A cosmetology certificate program curriculum is often 2 semesters long and a combination of lectures and laboratory sessions designed to prepare its graduates for licensing. Students learn about basic beauty techniques, hair care and coloring, manicures, facials, personal hygiene, design and grooming. Coursework also covers business principles, like salon operation, salesmanship, antisepsis and safety requirements.
While course names and number of laboratory sessions may vary by program, common topics often include:
- Salon concepts
Employment Outlook and Salary
According to the U.S. Bureau of Labor Statistics (BLS), overall employment of hairdressers, hairstylists and cosmetologists is expected to grow at a rate of 8% between 2018 and 2028, with a mean annual wage of $30,190, as reported in May 2018.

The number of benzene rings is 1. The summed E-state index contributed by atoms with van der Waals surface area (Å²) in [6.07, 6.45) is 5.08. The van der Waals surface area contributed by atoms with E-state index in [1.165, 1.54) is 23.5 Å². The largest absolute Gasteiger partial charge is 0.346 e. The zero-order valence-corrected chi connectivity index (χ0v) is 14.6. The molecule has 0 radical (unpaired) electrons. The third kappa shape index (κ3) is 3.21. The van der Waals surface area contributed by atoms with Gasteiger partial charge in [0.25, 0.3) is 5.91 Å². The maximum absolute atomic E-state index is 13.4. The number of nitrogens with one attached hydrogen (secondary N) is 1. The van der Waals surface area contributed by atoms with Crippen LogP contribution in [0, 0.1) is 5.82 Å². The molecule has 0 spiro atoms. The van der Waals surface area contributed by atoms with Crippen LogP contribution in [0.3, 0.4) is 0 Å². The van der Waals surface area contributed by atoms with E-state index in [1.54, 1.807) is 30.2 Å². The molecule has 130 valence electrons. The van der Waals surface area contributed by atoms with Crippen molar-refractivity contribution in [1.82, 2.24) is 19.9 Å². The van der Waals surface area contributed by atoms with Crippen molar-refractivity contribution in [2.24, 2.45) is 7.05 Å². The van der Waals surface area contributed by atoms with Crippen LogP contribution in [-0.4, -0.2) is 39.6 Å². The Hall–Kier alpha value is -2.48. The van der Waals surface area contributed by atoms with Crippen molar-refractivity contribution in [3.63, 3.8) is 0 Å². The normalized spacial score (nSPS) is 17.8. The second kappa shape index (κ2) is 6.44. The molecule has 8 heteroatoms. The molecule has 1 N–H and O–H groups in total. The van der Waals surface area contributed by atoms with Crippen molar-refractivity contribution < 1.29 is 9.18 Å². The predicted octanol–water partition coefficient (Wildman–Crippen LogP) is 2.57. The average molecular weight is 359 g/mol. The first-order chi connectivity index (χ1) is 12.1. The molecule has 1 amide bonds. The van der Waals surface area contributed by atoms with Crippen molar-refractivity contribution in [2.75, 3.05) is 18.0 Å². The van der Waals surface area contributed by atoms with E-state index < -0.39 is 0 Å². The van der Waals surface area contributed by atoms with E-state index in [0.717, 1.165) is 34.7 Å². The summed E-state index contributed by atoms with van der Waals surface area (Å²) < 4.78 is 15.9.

In order to become a cosmetologist or legally perform any of the associated duties, students must complete a program approved by the state and meet age requirements. After which, one may apply for a junior license by taking an exam. Successful candidates begin a 960-hour apprenticeship under a master hairdresser. Graduates of a certificate program can expand their skills by earning an advanced cosmetology diploma or simply going to work in the field as a hairdresser, manicurist or other cosmetology specialist.
Cosmetology certificate programs are generally 2 semesters long and prepare students to sit for state licensing exams. Upon graduation, students must also complete an apprenticeship under a master hairdresser to become professional cosmetologists.